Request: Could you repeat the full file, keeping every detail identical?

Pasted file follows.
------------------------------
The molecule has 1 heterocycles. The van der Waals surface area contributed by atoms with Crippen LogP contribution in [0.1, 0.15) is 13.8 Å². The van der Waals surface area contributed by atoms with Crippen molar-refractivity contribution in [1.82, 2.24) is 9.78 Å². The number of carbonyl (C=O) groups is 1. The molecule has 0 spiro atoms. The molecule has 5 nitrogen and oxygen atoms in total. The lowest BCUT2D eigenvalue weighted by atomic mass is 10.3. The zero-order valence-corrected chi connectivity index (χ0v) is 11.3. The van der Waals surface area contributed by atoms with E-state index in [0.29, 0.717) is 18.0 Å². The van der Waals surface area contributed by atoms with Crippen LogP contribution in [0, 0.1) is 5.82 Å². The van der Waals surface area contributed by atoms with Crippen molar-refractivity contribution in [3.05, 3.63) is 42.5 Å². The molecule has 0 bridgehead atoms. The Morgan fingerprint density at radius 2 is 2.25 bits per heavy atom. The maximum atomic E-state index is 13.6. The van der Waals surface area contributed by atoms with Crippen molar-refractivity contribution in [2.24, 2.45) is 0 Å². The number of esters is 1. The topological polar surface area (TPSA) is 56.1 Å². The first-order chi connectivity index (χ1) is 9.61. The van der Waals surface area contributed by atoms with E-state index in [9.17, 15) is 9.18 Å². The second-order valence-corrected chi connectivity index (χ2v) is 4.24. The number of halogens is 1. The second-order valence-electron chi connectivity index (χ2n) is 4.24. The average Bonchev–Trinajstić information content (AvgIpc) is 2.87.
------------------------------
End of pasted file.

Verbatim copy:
The molecule has 1 heterocycles. The van der Waals surface area contributed by atoms with Crippen LogP contribution in [0.1, 0.15) is 13.8 Å². The van der Waals surface area contributed by atoms with Crippen molar-refractivity contribution in [1.82, 2.24) is 9.78 Å². The number of carbonyl (C=O) groups is 1. The molecule has 0 spiro atoms. The molecule has 5 nitrogen and oxygen atoms in total. The lowest BCUT2D eigenvalue weighted by atomic mass is 10.3. The zero-order valence-corrected chi connectivity index (χ0v) is 11.3. The van der Waals surface area contributed by atoms with E-state index in [0.29, 0.717) is 18.0 Å². The van der Waals surface area contributed by atoms with Crippen LogP contribution in [0, 0.1) is 5.82 Å². The van der Waals surface area contributed by atoms with Crippen molar-refractivity contribution in [3.05, 3.63) is 42.5 Å². The molecule has 0 bridgehead atoms. The Morgan fingerprint density at radius 2 is 2.25 bits per heavy atom. The maximum atomic E-state index is 13.6. The van der Waals surface area contributed by atoms with Crippen molar-refractivity contribution in [2.24, 2.45) is 0 Å². The number of esters is 1. The topological polar surface area (TPSA) is 56.1 Å². The first-order chi connectivity index (χ1) is 9.61. The van der Waals surface area contributed by atoms with E-state index in [9.17, 15) is 9.18 Å². The second-order valence-corrected chi connectivity index (χ2v) is 4.24. The number of halogens is 1. The second-order valence-electron chi connectivity index (χ2n) is 4.24. The average Bonchev–Trinajstić information content (AvgIpc) is 2.87.